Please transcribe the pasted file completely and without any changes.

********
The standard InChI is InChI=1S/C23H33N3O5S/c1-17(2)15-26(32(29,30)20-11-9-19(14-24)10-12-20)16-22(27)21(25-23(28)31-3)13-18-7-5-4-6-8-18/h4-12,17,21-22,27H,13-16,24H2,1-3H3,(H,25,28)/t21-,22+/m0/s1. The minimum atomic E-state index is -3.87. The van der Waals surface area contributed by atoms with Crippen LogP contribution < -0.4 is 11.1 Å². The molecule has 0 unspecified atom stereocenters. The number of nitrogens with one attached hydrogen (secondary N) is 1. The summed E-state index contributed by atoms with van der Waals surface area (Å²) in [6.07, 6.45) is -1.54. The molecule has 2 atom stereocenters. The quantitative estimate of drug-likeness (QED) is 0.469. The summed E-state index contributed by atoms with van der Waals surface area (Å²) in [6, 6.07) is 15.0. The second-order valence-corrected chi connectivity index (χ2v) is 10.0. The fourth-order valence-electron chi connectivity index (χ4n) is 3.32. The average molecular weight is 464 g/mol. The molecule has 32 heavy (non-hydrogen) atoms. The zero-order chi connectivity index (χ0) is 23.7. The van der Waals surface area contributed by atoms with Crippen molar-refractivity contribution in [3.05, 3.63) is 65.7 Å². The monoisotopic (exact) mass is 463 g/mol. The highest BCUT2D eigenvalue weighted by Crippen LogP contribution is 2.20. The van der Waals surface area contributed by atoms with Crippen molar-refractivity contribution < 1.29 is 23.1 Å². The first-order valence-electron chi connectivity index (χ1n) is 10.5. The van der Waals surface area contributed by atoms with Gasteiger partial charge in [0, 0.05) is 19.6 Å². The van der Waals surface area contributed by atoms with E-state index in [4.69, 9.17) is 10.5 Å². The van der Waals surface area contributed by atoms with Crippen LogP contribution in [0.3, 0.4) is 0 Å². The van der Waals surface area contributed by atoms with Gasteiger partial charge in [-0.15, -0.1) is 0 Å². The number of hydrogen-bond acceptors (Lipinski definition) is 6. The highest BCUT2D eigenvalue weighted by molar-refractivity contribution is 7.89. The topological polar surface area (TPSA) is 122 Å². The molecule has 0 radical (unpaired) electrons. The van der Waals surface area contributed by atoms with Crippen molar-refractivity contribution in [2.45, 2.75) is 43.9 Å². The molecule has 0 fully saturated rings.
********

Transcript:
The standard InChI is InChI=1S/C23H33N3O5S/c1-17(2)15-26(32(29,30)20-11-9-19(14-24)10-12-20)16-22(27)21(25-23(28)31-3)13-18-7-5-4-6-8-18/h4-12,17,21-22,27H,13-16,24H2,1-3H3,(H,25,28)/t21-,22+/m0/s1. The minimum atomic E-state index is -3.87. The van der Waals surface area contributed by atoms with Crippen LogP contribution < -0.4 is 11.1 Å². The molecule has 0 unspecified atom stereocenters. The number of nitrogens with one attached hydrogen (secondary N) is 1. The summed E-state index contributed by atoms with van der Waals surface area (Å²) in [6.07, 6.45) is -1.54. The molecule has 2 atom stereocenters. The quantitative estimate of drug-likeness (QED) is 0.469. The summed E-state index contributed by atoms with van der Waals surface area (Å²) in [6, 6.07) is 15.0. The second-order valence-corrected chi connectivity index (χ2v) is 10.0. The fourth-order valence-electron chi connectivity index (χ4n) is 3.32. The average molecular weight is 464 g/mol. The molecule has 32 heavy (non-hydrogen) atoms. The zero-order chi connectivity index (χ0) is 23.7. The van der Waals surface area contributed by atoms with Crippen molar-refractivity contribution in [3.05, 3.63) is 65.7 Å². The monoisotopic (exact) mass is 463 g/mol. The highest BCUT2D eigenvalue weighted by Crippen LogP contribution is 2.20. The van der Waals surface area contributed by atoms with Crippen molar-refractivity contribution < 1.29 is 23.1 Å². The first-order valence-electron chi connectivity index (χ1n) is 10.5. The van der Waals surface area contributed by atoms with Gasteiger partial charge in [0, 0.05) is 19.6 Å². The van der Waals surface area contributed by atoms with E-state index in [4.69, 9.17) is 10.5 Å². The van der Waals surface area contributed by atoms with Crippen LogP contribution in [0.3, 0.4) is 0 Å². The van der Waals surface area contributed by atoms with Gasteiger partial charge in [-0.15, -0.1) is 0 Å². The number of hydrogen-bond acceptors (Lipinski definition) is 6. The highest BCUT2D eigenvalue weighted by molar-refractivity contribution is 7.89. The topological polar surface area (TPSA) is 122 Å². The molecule has 0 radical (unpaired) electrons. The van der Waals surface area contributed by atoms with Crippen molar-refractivity contribution in [2.45, 2.75) is 43.9 Å². The molecule has 0 fully saturated rings.